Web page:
(Citations omitted.)  Still, despite the state fairly bending over backwards to accommodate people, the official Democrat position was that black people and other minorities were uniquely incapable of complying with these simple requirements.  There was no word on whether Democrats officially thought minorities had more trouble tying their own shoes or using common eating utensils without stabbing themselves in the eyes, but given how insultingly low their estimation was of minorities’ basic functionality as reflected by their challenge to these laws, I wouldn’t put it past them.  Really, these challenges rely on assumptions that frankly sound a little racist to my ears.

And so these same Democrats oppose such measures, believing we should go on the honor system, apparently.  The obvious trade off, when we don’t have such measures, is a greater opportunity for fraud.  And any student of history would be skeptical of the claim that protecting fraud generally is good for minorities.  For instance, the practice of using secret ballots was adopted in the South precisely so that they could cover up the fact that they were throwing out black votes—unless perhaps they voted the “right” way.   After all, the person engaging in voter fraud is not subject to requirements like the equal protection clause or the Twenty Fourth Amendment, so the danger of invidious discrimination entering into the process would seem to be increased, not decreased, when voter fraud occurs.  And, well, if you trust the word of former Alabama Democratic Rep. Artur Davis, that is precisely what has happened:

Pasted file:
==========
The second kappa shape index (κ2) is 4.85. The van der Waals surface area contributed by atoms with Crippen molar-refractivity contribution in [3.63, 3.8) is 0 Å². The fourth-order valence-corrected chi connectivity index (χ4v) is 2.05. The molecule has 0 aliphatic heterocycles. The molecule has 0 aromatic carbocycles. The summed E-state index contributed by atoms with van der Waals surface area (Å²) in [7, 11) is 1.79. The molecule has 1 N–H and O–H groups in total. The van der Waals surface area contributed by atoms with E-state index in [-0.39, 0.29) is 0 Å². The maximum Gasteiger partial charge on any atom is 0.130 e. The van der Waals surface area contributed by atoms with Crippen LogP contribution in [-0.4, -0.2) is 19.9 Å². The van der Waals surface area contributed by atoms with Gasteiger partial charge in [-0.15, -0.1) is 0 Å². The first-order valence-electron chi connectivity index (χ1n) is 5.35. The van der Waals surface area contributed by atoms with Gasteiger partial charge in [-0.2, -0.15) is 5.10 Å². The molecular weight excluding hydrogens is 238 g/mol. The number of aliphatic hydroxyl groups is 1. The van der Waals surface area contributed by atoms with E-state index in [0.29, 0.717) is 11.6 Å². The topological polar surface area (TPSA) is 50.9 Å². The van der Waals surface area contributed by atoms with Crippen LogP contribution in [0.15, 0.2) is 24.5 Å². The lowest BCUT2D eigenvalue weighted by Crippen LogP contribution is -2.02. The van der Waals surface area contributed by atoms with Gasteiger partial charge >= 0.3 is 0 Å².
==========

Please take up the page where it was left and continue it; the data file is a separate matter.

“What I have seen in my state, in my region, is the the most aggressive practitioners of voter-fraud are local machines who are tied lock, stock and barrel to the special interests in their communities — the landfills, the casino operators — and they’re cooking the [ballot] boxes on election day, they’re manufacturing absentee ballots, they’re voting [in the names of] people named Donald Duck, because they want to control politics and thwart progress,” he told TheDC.

“People who are progressives have no business defending those individuals.”

So there you have it, liberals.  If you support voter fraud, you are a raaaaaaacist!

Yes, of course I am being tongue-in-cheek about it, but here’s the brutal truth.  If you are such a sad sack that you can’t comply with this generous voter ID law, then tough on you.  The rest of us should not have to face even the risk of having our right to vote trampled on because of your inability to comply with such simple requirements.  I believe in being very accommodating to a person’s right to vote, but when it infringes on my rights as a voter, my tolerance ends.

[Posted and authored by Aaron Worthing.]